Zizek in the Cloud

Essays on technology, psycho­analysis, philosophy, design, ideology & Slavoj Žižek


May 3, 2011

Zizek in the Cloud

A few days ago on Inside Higher Ed, Žižek published a piece on cloud computing, a topic that he has begun drawing attention to in his lectures recently. I think there are a number of problems here, which I will try to draw out.

Žižek describes the “Cloud era” where computers use network connections to access vast processing power that’s geographically remote, an architecture that’s also called client-server: the servers process code on behalf of the client and then return just the results back to it. This is in contrast to “pre-Cloud” computing, where the code resides on the client computer and the computations are made locally. There are two issues with his account that should be clarified: first, the features that he goes on to point to as problematic are not really new to the latest technology advances that distinguish cloud computing from earlier data centers. These advances make it cheaper and easier for companies to build client-server applications compared to data centers, but these differences don’t really impact the end user. The difference is whether the servers are owned by the company that runs the service, or they purchase computing time by the hour on servers owned by a different company. This is similar to how factories in the early industrial era owned their own power generators (windmills, water mills, and so on) but today they simply purchase it by the kilowatt-hour from specialized power companies.

Cloud computing can be viewed as an intensification of the trend Žižek describes: in the beginning, users ran code on machines they owned (“locally”); then, the internet came along and we started accessing websites and the code ran on the servers owned by internet companies; finally, those internet companies ran code on servers owned by a different company. The process of offloading computation to another entity was repeated, first from the user to the internet service, and then from the internet service to the cloud service.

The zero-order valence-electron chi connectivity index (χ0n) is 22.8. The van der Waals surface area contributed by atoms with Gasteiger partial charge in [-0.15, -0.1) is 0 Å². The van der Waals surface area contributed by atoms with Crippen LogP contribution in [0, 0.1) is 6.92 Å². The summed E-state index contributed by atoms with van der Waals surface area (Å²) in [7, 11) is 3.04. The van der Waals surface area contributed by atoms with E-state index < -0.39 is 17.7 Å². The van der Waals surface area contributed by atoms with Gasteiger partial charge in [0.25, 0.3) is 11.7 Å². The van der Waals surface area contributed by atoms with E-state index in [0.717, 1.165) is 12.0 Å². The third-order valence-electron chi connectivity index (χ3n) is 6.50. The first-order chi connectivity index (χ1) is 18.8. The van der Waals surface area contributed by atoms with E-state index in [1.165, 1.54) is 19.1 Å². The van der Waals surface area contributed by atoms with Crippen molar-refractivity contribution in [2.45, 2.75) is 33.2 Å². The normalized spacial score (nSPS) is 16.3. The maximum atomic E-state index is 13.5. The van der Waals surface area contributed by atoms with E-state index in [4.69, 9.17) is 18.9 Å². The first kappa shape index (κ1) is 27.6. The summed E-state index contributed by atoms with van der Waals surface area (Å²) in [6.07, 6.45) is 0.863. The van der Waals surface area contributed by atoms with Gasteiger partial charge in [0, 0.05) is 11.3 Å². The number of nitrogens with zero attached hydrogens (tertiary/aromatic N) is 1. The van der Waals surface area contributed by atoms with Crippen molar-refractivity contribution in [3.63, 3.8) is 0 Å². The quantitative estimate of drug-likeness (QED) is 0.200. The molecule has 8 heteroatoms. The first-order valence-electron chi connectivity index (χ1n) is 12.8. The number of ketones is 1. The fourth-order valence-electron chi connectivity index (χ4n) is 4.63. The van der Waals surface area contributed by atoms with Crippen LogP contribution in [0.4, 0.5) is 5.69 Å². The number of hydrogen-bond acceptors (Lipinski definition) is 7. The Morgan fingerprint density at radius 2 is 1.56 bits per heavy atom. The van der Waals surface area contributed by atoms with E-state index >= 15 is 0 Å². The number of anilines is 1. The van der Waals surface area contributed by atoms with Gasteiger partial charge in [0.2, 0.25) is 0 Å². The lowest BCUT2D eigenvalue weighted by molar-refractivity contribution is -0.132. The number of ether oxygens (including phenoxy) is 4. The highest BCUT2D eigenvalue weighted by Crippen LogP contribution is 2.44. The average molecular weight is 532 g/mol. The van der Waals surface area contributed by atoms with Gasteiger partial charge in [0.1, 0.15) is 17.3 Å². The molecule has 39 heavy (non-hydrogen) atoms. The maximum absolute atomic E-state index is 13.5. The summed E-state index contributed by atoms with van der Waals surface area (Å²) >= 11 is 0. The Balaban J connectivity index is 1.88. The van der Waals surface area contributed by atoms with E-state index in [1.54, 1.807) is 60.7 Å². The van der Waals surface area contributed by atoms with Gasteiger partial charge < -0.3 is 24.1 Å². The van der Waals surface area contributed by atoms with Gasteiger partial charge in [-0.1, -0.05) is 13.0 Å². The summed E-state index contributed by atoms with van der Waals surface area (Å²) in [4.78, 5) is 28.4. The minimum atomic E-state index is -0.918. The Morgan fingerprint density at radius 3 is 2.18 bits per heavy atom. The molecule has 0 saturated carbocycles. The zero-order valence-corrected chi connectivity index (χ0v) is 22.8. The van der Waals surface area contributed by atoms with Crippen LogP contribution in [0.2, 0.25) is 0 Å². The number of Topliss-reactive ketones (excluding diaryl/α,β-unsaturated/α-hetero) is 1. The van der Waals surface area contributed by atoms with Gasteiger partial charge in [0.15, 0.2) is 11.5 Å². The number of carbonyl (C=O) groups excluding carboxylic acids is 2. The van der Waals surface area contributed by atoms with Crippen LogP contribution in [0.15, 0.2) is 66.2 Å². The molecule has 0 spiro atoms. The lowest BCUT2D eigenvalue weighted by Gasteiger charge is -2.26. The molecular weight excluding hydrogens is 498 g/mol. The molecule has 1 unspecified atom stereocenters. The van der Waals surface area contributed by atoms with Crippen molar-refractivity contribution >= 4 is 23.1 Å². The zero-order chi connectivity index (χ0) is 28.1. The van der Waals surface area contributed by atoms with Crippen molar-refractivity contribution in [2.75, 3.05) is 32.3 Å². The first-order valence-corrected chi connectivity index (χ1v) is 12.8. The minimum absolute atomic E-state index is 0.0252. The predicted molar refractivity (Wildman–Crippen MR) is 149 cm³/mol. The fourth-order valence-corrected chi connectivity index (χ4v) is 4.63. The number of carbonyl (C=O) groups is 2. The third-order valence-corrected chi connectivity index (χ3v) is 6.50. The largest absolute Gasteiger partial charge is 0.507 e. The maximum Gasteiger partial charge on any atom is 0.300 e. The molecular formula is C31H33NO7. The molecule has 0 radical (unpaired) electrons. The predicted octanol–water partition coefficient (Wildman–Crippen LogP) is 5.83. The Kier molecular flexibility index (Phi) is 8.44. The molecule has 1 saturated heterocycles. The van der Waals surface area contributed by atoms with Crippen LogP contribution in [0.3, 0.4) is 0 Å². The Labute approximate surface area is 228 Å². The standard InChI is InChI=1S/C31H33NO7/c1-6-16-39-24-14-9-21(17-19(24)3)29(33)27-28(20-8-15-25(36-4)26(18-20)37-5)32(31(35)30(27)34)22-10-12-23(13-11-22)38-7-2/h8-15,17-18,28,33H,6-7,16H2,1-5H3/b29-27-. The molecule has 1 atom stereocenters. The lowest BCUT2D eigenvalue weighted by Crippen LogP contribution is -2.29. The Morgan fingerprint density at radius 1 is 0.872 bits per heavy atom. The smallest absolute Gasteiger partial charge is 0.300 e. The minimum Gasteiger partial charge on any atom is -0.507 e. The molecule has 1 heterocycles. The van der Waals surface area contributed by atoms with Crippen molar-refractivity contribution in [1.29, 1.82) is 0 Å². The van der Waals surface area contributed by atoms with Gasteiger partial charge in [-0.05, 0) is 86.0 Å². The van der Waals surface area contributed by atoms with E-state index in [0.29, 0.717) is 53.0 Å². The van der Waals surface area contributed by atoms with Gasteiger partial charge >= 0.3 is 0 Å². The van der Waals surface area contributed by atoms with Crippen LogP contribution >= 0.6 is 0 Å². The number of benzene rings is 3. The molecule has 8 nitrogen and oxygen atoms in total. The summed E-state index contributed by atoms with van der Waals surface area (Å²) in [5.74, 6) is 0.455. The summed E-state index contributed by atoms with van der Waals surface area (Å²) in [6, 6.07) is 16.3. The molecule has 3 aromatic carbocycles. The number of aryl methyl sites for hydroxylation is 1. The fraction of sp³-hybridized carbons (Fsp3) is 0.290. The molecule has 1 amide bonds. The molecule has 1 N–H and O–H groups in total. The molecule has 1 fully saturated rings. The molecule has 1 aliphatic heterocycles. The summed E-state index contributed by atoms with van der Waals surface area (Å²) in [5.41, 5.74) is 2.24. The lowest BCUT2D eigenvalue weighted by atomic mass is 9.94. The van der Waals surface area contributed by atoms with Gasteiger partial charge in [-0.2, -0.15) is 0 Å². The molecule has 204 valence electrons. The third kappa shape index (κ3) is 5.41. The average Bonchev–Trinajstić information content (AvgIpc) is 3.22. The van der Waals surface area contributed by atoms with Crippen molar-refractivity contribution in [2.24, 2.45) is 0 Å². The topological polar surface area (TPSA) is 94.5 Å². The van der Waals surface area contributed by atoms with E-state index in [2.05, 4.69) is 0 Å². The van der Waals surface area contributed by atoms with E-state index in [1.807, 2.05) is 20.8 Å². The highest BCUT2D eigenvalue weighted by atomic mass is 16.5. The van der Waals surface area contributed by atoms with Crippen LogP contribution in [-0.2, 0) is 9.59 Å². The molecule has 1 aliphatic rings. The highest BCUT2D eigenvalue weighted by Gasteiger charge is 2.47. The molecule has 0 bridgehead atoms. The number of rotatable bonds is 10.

But this nice linear progression is disrupted when we realize that it did not all begin with locally-running code. Bill Gates became wealthy for realizing his vision of a personal computer on every desk and every home. Prior to this, a common arrangement was very close to the “new” client-server computing that’s used on the internet today: users with relatively underpowered terminals entering data and submitting requests over a network to large, powerful computers that ran the code. This “totalitarian” model of computing is what Apple alluded to in their famous 1984 commercial - the personal computer was marketed as a liberation from central authority and control. Žižek rightly points out how cloud computing is marketed as a liberation from the need for control, we can trust the benevolent experts to take care of all of that for us, but still, he seems to repeat the earlier criticisms of central control made by Bill Gates and Steve Jobs to market their products.

But this marketing of cloud services is not addressed at ordinary end users, but at the owners of internet services. The difference for the end user is about the same as whether a business generates its own power or buys it from a power company. What’s interesting is that this marketing exists to persuade internet services to give up control of their data centers, but no similar marketing was directed at consumers to convince them to use internet services rather than running applications on their local machine.

The advertising for Intuit’s Mint service does not mention the benefits that come from not running local applications like instant bug fixes and feature enhancements. Žižek claims that the movement from local applications to cloud computing (or in data centers) makes things more abstract for the user, but this is not really true, at least not at the naive phenomenological level. There is not too much difference in my experience of running calculations in Excel on my computer compared with running them in Google Spreadsheets, the real process of computation is equally hidden from me in both cases. To the extent that this increased abstraction does enter my awareness, it makes my experience worse, not better. For example, I have to log in to Google and deal with password and security issues that I don’t have with Excel, and the dependency on a network connection may cause my changes to be lost if the network goes down at the wrong time.

So I think it’s not true that computers become easier and non-alienated for users as the system itself becomes more alienated, but this logic does work if we think about non-alienation as sociability. The ability for us to form and maintain connections, share emotions and feelings on the internet does depend on an increasingly alienated, abstract and pervasive background of networked computers. The problem of cloud computing is not that I, the end user, am further separated from the code that does the real work - this was never accessible to me to begin with. The problem is that the data that I produce is now physically under corporate control, and sometimes legally as well. The terms & conditions contract that you agree to when signing up for many internet services often includes signing over intellectual property rights to what you upload or create using the service.